The Champion

May/June 2008 , Page 11 

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Advising the Grand Jury Witness: When Talk Is Not Cheap

By John May

Providing representation to an individual who has received a federal grand jury subpoena can be one of the most treacherous responsibilities facing counsel. The wrong advice can result in a witness becoming a target or it can leave a person who otherwise had no criminal exposure facing indictment for perjury. Recently, the Court of Appeals for the District of Columbia Circuit held that witnesses have the right to review the transcript of their grand jury testimony.1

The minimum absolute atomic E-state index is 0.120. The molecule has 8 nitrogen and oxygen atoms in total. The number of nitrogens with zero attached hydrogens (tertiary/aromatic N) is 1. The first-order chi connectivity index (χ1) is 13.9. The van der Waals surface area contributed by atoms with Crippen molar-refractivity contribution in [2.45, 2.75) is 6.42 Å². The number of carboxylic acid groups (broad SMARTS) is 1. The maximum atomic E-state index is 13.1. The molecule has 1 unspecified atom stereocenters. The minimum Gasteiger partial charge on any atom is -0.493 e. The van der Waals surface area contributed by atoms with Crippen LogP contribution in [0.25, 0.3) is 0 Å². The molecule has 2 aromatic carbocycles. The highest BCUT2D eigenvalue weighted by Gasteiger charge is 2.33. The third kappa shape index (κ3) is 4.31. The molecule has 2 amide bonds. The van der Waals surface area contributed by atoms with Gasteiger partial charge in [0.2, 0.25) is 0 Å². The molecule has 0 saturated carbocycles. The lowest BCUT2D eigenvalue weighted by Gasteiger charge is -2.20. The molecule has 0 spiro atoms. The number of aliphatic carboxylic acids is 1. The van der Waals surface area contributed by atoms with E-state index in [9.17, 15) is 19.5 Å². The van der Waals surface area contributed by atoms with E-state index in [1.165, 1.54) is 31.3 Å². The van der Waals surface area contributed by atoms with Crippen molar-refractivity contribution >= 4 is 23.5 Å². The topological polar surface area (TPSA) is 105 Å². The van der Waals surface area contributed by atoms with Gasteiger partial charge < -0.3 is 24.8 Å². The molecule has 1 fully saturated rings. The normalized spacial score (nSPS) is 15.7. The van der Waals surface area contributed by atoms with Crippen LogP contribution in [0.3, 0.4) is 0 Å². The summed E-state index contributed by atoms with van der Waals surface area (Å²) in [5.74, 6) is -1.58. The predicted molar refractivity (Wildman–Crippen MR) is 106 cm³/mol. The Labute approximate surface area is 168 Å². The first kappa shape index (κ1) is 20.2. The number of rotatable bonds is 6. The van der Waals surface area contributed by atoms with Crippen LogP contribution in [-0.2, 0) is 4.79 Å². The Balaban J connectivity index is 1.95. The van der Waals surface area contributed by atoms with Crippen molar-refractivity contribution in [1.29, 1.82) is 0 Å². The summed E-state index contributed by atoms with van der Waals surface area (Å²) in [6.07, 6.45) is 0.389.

Although this was not the first decision to permit a witness to have access to testimony, it is the first decision that both articulates the reasons why disclosure should be routine and why a showing of a particularized need is only necessary when either the request comes from a third party or the witness seeks a personal copy of the transcript. This article demonstrates why seeking such disclosure should be the rule and not the exception in grand jury practice.

A Very Typical Scenario

Late one nig

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